Plans to scrap school building projects spark coalition uproar
The Government was battling a growing backlash from Tory and Liberal Democrat MPs and activists over moves to scrap more than 700 school building projects.
The fiercest protests – and a foretaste of trouble ahead for Nick Clegg as the spending squeeze bites – came from the leader of the Liberal Democrat group on Liverpool Council.
Warren Bradley said he felt "physically sick" over the decision – and warned that the party could be wiped out by Labour in the north of England.
"Being in coalition should be a two-way street," he said. "There are times when Clegg has got to say to [David] Cameron: 'No more'. He described the decision to axe so much of the building programme as the "straw that has broken the camel's back" for many Liberal Democrat members.
The Liberal Democrat MP Nick Harvey, who is also the armed forces minister, warned that the coalition would suffer unless it managed to find the money elsewhere.
"Such a course of action is important to the credibility of the Government, as unnecessary delay will only breed an atmosphere of cynicism," he said in an open letter to the Education Secretary, Michael Gove.
"I accept that putting these projects on hold in light of the current deficit, or pending a review of how to achieve best value from such a programme, can be justified but that does not mean the problem of inadequate school buildings disappears," he wrote.
Mr Harvey said it was important for the morale of pupils, teachers and local communities that the "real and obvious" need for new buildings was acknowledged and "alternative mechanisms put in place at the earliest practical moment".
Four Conservative MPs have protested over the scrapping of school building schemes, with Iain Liddell-Grainger threatening to lead a delegation of constituents on Downing Street. Others are calling for a rethink on the decision to ringfence health spending, arguing that the £104bn health budget, which dwarfs spending by other parts of Whitehall, should not be immune from cuts.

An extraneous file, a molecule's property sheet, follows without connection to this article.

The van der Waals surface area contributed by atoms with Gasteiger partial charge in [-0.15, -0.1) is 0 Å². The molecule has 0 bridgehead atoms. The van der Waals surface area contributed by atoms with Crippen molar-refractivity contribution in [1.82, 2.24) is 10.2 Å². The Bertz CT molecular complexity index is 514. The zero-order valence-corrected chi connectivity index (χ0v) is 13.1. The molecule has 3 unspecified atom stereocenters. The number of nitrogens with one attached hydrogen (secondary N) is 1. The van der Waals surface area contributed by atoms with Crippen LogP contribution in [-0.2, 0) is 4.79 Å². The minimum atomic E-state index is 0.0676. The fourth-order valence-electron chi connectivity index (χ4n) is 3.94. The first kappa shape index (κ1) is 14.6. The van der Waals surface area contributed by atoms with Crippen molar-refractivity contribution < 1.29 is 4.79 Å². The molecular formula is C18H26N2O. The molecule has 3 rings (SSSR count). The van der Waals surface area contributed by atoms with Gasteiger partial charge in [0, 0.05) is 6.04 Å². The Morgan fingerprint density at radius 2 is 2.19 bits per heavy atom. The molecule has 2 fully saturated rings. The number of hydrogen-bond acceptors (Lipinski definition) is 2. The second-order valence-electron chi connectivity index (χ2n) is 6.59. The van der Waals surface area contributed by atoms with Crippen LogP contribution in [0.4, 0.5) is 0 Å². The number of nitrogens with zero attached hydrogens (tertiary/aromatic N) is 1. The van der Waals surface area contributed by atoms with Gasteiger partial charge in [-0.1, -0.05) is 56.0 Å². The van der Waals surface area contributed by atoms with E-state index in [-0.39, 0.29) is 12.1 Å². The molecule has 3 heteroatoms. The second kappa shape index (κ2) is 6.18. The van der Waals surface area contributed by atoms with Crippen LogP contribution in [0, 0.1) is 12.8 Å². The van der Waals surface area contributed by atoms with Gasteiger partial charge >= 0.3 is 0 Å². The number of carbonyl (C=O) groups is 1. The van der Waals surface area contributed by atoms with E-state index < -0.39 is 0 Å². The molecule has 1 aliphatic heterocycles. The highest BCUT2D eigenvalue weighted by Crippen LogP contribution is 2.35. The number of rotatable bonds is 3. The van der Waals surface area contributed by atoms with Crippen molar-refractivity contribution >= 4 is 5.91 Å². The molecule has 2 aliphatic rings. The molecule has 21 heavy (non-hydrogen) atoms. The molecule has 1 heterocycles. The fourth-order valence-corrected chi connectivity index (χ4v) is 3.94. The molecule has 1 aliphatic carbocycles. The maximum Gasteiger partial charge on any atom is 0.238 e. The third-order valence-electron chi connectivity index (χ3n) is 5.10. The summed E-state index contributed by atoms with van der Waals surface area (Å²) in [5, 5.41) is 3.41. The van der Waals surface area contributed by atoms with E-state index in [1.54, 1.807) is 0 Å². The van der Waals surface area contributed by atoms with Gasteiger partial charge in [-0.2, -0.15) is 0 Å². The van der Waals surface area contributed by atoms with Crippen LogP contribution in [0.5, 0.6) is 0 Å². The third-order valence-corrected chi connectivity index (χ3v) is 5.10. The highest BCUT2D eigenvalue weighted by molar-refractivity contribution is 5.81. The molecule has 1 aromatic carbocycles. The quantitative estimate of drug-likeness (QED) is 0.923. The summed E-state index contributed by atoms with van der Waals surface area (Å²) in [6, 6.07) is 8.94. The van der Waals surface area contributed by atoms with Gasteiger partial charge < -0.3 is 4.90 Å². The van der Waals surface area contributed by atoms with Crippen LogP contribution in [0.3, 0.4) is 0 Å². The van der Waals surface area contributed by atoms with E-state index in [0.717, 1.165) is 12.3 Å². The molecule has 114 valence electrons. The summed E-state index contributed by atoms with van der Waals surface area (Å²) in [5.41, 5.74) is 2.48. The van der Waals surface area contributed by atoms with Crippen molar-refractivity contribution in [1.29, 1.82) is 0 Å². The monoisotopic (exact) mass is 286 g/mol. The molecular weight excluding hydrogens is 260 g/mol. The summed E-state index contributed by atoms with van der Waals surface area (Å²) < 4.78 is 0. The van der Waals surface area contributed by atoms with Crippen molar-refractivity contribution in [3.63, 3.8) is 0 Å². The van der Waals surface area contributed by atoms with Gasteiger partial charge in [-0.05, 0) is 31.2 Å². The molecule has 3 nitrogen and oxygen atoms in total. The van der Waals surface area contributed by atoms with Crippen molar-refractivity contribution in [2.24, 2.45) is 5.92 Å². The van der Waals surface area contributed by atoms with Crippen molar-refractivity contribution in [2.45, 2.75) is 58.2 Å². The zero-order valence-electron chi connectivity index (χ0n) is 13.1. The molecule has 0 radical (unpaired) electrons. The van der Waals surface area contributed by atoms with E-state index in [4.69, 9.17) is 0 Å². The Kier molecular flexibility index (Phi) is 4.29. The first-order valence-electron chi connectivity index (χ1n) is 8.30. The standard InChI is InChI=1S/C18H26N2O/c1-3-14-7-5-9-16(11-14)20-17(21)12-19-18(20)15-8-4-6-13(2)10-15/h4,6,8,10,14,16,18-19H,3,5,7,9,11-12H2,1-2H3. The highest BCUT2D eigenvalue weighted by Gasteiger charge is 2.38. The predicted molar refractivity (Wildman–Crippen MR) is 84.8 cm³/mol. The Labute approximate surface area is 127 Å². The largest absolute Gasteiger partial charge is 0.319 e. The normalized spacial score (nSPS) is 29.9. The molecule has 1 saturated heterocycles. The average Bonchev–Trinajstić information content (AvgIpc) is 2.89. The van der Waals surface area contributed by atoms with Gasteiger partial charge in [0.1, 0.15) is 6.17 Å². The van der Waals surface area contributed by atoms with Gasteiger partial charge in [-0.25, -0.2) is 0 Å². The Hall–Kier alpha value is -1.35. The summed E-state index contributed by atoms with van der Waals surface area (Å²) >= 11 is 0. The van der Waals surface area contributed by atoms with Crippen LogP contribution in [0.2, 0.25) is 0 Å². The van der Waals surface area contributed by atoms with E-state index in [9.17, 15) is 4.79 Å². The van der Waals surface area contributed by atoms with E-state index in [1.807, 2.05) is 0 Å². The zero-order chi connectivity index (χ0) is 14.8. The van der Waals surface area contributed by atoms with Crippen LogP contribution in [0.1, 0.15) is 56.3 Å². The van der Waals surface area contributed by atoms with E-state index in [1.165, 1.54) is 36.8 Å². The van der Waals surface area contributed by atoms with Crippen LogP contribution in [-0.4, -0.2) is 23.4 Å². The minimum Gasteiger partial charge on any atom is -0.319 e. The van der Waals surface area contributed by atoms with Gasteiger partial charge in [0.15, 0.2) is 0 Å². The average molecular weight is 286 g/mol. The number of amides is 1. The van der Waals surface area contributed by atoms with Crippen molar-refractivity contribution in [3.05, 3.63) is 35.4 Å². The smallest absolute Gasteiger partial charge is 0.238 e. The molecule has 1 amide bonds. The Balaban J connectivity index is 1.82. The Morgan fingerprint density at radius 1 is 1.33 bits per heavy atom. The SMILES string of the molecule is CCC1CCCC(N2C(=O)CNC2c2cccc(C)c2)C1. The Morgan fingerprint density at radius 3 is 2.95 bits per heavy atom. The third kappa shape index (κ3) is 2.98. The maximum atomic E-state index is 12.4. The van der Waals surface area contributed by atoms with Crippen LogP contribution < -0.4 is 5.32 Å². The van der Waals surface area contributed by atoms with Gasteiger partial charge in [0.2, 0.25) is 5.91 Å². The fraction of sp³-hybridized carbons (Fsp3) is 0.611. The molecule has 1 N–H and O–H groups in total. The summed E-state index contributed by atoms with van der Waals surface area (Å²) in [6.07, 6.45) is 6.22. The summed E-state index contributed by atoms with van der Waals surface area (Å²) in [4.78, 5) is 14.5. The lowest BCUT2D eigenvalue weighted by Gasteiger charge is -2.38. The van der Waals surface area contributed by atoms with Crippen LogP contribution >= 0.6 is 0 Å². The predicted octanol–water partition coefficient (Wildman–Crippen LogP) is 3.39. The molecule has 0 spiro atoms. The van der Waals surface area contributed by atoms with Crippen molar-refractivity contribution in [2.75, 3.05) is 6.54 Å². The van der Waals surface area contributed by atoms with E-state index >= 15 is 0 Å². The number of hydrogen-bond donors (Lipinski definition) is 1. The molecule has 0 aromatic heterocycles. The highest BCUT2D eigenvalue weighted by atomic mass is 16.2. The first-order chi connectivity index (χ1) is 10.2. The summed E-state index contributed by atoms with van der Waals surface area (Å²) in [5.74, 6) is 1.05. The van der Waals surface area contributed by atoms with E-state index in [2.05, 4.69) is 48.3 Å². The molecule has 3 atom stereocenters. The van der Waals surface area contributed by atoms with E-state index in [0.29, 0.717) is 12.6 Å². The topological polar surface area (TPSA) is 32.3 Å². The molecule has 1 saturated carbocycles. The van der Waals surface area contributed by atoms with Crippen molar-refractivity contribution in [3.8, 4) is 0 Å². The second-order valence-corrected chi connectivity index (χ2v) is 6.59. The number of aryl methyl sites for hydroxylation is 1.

Speaking at a school in Cornwall yesterday, Mr Cameron admitted that the decision to axe 715 of the 1,500 projects under the previous government's Building Schools for the Future programme would be unpopular. But he blamed Labour's economic legacy for the cuts.
"We have inherited this situation. Half of the school projects will go ahead, but half of them can't go ahead.
"We have had to announce what those are. Now that is not easy and I know it is not popular. But it is because the Labour government left the country in such a complete mess, with the biggest budget deficit in the G20."
He added: "This does not mean we cannot have more money going in for future schools, and we can do that, but it does mean we had to say very clearly these projects cannot go ahead because there isn't any money."
The Government's difficulties have been compounded by more than 20 mistakes by Mr Gove as he set out his decisions on the 1,500 projects. He apologised for the blunders, saying he accepted full responsibility for them.
Ed Balls, the former Schools Secretary, said yesterday that another four mistakes in the cuts list – relating to building projects in Lancashire, Nottinghamshire and West Yorkshire – had been uncovered.
He urged Mr Gove to withdraw his lists and called on the Public Accounts Committee to investigate the errors.
The most popular suggestion on a Treasury website asking the public for their views is for savings to be made in the international aid budget, which is also protected from cuts.
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